From Gunter Reimann, The Vampire Economy: Doing Business Under Fascism (1939), p. 174, about German economic policy under Hitler.

you guys gave your written support of a fascist "bailout" plan.

Gabe: you are the best commenter on the site. Tyler's problem is that he has been drinking too much tap water.

Keep your essence pure...

LIBOR OIS & TED spreads ended the week down 21% and 27%CP Yields on 90day paper increased to 4.9% on Firday, posting a 14% decrease for the week

5 year spreads on A-rated corporate bond increasing 4.9% and B-rated bonds increased 3.7% for the week.

Tyler: You're beating a stick against a brick wall. If Alex cannot see a credit crunch in today's market then his beliefs (theories?) are impossible to refute. Facts be dammed. Alex has his beliefs and he's stickin' to 'em.

Alex: I will start reading your posts again the day you eat crow without apology and explain how your extreme ideology has led you astray.

If I may, this is what a credit crunch looks like:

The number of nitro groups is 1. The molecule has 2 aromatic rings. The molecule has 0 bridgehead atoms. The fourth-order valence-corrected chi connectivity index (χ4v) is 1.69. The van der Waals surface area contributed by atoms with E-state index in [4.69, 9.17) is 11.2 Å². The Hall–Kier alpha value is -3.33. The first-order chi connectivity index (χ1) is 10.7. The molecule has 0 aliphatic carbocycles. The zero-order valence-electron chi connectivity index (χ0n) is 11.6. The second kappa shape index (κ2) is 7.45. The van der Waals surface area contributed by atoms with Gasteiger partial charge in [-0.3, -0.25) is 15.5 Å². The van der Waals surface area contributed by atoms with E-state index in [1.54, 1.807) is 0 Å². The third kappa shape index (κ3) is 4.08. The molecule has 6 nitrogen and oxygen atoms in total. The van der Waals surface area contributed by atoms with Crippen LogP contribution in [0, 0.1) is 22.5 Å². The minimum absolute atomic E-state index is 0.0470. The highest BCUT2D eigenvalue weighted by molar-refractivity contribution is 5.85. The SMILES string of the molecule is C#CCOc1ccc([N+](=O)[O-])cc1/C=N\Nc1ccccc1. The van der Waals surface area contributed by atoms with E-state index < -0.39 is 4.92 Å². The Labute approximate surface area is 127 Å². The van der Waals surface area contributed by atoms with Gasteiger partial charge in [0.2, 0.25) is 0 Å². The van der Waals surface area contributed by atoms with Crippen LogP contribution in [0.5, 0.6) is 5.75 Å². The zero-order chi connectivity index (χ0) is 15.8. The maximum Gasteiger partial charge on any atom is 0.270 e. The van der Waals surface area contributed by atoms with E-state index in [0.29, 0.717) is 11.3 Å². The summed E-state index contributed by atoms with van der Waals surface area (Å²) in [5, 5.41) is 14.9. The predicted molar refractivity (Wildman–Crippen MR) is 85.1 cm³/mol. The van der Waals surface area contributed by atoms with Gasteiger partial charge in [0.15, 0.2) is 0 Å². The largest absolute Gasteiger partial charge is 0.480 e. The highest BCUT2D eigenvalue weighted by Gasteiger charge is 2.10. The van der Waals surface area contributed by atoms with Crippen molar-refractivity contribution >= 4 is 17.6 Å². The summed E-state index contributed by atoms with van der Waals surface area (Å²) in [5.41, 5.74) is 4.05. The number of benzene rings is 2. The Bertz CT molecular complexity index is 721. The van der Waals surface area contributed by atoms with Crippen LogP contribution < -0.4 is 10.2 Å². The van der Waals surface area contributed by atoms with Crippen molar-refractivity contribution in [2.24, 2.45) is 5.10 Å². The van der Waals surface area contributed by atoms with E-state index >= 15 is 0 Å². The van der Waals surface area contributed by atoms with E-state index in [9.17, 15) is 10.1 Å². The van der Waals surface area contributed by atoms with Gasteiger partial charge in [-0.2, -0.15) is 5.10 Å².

http://research.stlouisfed.org/fred2/series/BOGNONBR

From Bank Rate.com http://www.bankrate.com/

NATIONAL OVERNIGHT AVERAGES TODAY +/- LAST WEEK

30 yr fixed mtg 6.31% 6.00%
15 yr fixed mtg 5.94% 5.69%
5/1 ARM 6.09% 6.00%
30 yr fixed jumbo mtg 7.58% 7.46%
5/1 jumbo ARM 6.25% 6.18%

$30K HELOC 5.37% 5.32%
$50K HELOC 5.20% 4.98%
$30K Home Equity Loan 8.28% 8.00%
$50K Home Equity Loan 8.28% 7.72%
$75K Home Equity Loan 8.25% 7.72%

36 month new car loan 6.82% 6.82%
48 month new car loan 6.59% 6.59%
60 month new car loan 6.60% 6.60%
72 month new car loan 6.44% 6.44%
36 month used car loan 7.19% 7.18%

None of that looks too scary to me.

The only thing that Alex's stats and charts indicates to me is that this isn't your grandfather's credit crunch. On that point, he is surely correct.

As for the rest, we're just getting bogged down in a definitional morass. What is a credit 'crunch' anyway?

I also don't understand why Alex chooses to focus on quantities and not prices, except that it helps to validate his priors. He also misses the profound effect of bank re-intermediation (collapse of the shadow banking system), which is difficult to pick up in the numbers, because, almost by definition, these entities operated in the shadows.